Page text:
Tuesday, 16 March 2010

Invocation of My Demon Brother (1969)

18th February 2010

Sprüth Magers Berlin London

"Kenneth Anger was born in Santa Monica, California. His most iconic works include the classic Fireworks (1947), Eaux D'Artifice (1953), Rabbit's Moon (1950-1973), Inauguation of the Please Dome (1954-1966), Scorpio Rising (1964), Invocation of My Demon Brother (1969) and Lucifer Rising (1970-1981). His work has been featured at the Whitney Biennial 2006, P.S.1 Contemporary Art Centre, New York in 2009 and the Athens Biennial 2009.
He lives and works in Los Angeles."1

Anger's work strongly reflects on the Xenophobic attitudes of the 1960's. For example within Scorpio Rising, Anger uses heavily embedded imagery consisting of Nazis, Jesus, eroticism and Sunday Comics. This Juxtaposition of imagery seems to hold some essence of distaste within modern culture, however to understand the effects of Anger's films you have to imagine how his films would have been received in the early 60's.

Anger's lack of narrative combined with frustratingly muddled soundtracks cause an element of hyper reality where the viewer can't enter the video (the key purpose of majority of cinema) but is in fact submerged in angers alternate reality where good and evil assimilate. Provoking the viewer to question the culture they have been fed.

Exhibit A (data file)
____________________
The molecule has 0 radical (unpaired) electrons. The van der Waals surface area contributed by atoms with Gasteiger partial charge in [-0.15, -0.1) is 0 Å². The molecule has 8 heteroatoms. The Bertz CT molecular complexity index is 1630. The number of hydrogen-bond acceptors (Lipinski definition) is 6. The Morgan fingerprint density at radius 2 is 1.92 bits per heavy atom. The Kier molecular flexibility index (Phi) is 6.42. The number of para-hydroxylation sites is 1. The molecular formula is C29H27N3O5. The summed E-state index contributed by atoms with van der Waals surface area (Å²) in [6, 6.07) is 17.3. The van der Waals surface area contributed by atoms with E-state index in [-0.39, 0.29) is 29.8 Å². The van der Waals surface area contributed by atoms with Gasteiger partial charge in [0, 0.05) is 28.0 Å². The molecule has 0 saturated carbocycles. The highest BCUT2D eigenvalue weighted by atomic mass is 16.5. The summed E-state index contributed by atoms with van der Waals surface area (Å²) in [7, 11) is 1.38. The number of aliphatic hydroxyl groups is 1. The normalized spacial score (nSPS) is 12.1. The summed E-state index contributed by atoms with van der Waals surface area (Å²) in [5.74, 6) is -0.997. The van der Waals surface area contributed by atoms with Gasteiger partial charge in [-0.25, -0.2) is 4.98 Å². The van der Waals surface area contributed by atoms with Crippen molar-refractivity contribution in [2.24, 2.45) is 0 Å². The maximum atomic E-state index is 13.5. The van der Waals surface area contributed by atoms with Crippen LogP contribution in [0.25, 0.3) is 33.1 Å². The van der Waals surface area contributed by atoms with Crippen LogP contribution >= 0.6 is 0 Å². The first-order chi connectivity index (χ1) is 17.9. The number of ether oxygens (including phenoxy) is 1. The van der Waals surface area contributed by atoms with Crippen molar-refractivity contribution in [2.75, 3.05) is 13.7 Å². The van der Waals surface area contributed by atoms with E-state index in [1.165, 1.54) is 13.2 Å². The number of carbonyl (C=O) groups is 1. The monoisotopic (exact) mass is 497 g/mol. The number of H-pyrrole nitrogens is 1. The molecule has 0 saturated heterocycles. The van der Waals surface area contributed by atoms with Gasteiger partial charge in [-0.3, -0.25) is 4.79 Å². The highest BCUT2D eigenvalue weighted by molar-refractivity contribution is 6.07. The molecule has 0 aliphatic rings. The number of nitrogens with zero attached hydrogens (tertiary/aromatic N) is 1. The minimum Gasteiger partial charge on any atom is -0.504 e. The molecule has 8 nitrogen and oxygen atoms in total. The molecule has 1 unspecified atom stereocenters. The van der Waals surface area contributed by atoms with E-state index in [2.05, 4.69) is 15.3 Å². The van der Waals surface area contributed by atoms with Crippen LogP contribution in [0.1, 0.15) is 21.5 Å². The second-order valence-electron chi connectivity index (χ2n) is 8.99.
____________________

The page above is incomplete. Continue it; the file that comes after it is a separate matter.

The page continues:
Paul McArthur and Carolee Schneeman also comment on taboo subjects within the 60's with works such as Projection Room (1971-2006) and Meat Joy (1964) respectively. However with regard to Anger's videos they do not strike the same level of disgust and aversion because of because of Anger's adjacency of accepted and non accepted cultural references sparks a greater sense of unsettling within the viewer. In a way that is horrifically far away from being a satirical reference.

Friday, 29 January 2010

out of context.

'A bird's wing, comrades,' he said, 'is an organ of propulsion and not of manipulation. It should therefore be regarded as a leg. The distinguishing mark of Man is the hand, the instrument with which he does all his mischief.'

George Orwell

Tuesday, 26 January 2010

Archie's Critique

For the purpose of this writing the paintings will be named "A" and "B" respectively from left to right.